The facts, as reported and as related in sterile prose, are simple enough.
Last Wednesday, June 17, a young man walked into the church congregation of Emanuel AME Church in Charleston, South Carolina, and sat through a prayer meeting. At about 9pm, he stood and opened fire on his unarmed, helpless victims. Nine people, ranging in age from 26 to 87, were shot and killed. Eight died on the scene, one died later in a hospital. Among the dead was the pastor, Clementa Pinckney. The murderer, now identified by the police as 21 year-old Dylann Roof, was able to reload five times during the massacre, which his reported words reveal as racially motivated. He has since been arrested.
What to make of it? How to make anything of it?
The incident can be approached from many important angles; I'll select the one I think least likely to receive much consideration. It is this: we cannot even begin to make sense of this, on any remotely satisfying level, apart from the God of the Bible, and the theology that His Word teaches us.
I'll do my best not to insult you with nuance and carefulness; I'll just be direct. As you'd expect.
How can we even describe this situation, how can we even begin to measure its shape and immensity, apart from God? What do we say of it? That it is a "tragedy"? Of course, to Christians, it is every bit of that. But to an evolutionist? To a materialist? To an environmental extremist? To a postmodern sofa-sitter? How can any of them, with any credibility, call it a "tragedy"?
- How could an evolutionist? What is the very engine that drives forward the development of species, if not the crushing of weaker members by the stronger? Is it a tragedy when a coyote "culls" a slow rabbit? Other than by emotional special-pleading, how could such a worldview even categorize this event as anything other than another step forward in the grand march of progress?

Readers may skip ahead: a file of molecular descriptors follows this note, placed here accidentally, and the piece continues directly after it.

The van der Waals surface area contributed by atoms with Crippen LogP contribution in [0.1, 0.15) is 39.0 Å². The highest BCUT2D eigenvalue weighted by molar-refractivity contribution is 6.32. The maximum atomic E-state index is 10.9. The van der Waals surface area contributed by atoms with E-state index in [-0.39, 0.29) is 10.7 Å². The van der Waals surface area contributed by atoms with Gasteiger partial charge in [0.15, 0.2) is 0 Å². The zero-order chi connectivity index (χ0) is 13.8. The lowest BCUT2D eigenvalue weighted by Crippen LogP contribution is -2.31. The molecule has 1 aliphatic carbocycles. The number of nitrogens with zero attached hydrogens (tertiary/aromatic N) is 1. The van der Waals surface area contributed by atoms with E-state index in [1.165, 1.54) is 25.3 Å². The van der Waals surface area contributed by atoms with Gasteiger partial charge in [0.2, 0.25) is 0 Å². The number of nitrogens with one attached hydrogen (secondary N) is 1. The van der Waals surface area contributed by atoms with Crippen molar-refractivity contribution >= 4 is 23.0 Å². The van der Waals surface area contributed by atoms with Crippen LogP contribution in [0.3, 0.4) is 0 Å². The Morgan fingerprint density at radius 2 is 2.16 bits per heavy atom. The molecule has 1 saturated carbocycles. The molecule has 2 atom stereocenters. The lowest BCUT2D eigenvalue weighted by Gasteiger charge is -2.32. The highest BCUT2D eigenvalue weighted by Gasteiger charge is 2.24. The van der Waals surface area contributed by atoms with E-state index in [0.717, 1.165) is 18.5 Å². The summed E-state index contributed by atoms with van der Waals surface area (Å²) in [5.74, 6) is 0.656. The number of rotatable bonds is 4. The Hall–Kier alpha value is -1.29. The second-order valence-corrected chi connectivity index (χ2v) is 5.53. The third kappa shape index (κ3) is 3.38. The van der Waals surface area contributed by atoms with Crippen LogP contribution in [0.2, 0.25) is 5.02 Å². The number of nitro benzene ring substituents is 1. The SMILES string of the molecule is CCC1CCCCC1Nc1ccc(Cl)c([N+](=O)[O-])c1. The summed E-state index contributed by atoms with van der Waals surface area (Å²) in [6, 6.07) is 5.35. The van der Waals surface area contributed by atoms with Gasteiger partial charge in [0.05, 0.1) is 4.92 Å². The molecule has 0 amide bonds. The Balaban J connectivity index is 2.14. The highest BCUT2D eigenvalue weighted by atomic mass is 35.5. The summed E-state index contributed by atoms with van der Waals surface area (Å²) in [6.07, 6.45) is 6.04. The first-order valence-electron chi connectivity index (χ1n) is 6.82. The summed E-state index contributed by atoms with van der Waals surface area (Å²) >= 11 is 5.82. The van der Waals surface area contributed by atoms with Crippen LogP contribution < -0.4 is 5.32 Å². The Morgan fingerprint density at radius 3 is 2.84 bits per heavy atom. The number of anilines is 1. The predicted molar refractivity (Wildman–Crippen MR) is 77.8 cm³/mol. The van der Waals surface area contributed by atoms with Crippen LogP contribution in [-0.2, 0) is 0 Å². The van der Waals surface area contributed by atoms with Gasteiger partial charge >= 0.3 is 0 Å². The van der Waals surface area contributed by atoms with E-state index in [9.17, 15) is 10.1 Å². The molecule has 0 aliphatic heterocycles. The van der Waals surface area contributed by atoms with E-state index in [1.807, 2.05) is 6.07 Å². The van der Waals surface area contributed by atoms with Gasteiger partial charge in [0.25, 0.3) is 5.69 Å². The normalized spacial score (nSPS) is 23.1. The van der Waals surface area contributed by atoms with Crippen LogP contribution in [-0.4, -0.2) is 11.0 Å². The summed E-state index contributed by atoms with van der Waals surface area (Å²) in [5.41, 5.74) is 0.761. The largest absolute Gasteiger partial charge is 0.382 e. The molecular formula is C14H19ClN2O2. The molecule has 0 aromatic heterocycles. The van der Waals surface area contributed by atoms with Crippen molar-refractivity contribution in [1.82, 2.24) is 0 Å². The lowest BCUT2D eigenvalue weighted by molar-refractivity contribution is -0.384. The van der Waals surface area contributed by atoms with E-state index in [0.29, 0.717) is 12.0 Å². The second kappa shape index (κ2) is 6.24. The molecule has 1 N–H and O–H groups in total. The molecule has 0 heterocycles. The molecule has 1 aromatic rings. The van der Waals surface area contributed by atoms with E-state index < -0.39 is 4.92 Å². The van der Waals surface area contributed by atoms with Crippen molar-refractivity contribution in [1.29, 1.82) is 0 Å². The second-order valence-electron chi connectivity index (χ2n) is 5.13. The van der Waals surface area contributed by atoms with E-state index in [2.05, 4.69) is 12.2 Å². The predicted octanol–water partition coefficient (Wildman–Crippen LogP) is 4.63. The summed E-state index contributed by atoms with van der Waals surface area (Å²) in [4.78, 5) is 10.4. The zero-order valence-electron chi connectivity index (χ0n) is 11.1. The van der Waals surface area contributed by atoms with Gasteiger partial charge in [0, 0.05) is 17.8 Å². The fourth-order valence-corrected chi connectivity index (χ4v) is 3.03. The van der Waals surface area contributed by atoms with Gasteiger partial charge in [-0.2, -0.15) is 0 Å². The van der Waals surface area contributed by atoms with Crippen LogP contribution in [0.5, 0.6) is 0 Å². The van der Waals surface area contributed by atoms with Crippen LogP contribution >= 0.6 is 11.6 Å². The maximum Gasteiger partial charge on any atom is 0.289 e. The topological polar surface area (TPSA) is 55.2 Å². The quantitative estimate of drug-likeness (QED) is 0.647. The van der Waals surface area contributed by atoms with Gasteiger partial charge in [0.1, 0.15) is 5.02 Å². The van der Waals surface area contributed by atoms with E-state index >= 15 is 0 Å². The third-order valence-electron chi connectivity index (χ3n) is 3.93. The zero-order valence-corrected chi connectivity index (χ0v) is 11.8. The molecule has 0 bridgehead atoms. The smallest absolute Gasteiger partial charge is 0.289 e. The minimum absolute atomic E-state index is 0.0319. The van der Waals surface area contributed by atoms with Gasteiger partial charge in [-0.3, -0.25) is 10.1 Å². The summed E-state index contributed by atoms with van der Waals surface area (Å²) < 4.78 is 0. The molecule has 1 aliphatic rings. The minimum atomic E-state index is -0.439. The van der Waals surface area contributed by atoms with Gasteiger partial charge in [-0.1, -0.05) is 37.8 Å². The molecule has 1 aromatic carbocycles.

- How could a materialist? One bag of atoms interacted with nine bags of atoms. The atoms aren't even destroyed, just altered. Where's the tragedy? Where's the wrong that makes it a tragedy? What does wrong weigh? What's the atomic number of tragedy? What instrument measures moral outrage? Is it measured in feet, or in pounds?
- How could an environmental extremist? Aren't we constantly told that human beings are destroying our planet? People are the enemy, right? What is nine fewer, if not a step in the right direction? Perhaps the murderer is an enviro-hero, for reducing the "carbon footprint" in Charleston by many thousands of tons per year, going forward?
- And how could a postmodernist? Oh sure, to you and me, this is a tragedy. But that's only our perspective. The consistent PoMo — though such a creature is a cryptid — is in a conundrum. He may feel bad about the slaughter. But for him to describe the act as a crime or as a moral outrage – that means he has to judge the shooter by a standard the shooter plainly does not share. Should the PoMo have coffee with the shooter? Or propose a 5-year moratorium on discussing it, until he has had time to think it through?
- How could a pro-abortionist? It is reported Margaret Sanger's belief that black people were weeds to be eliminated, and abortion was one great way to weed the garden, so to speak. Abortion kills more black people yearly than any other single sort of event. Well (I speak as a fool) nine "weeds" were just plucked, to this mindset. Where's the minus?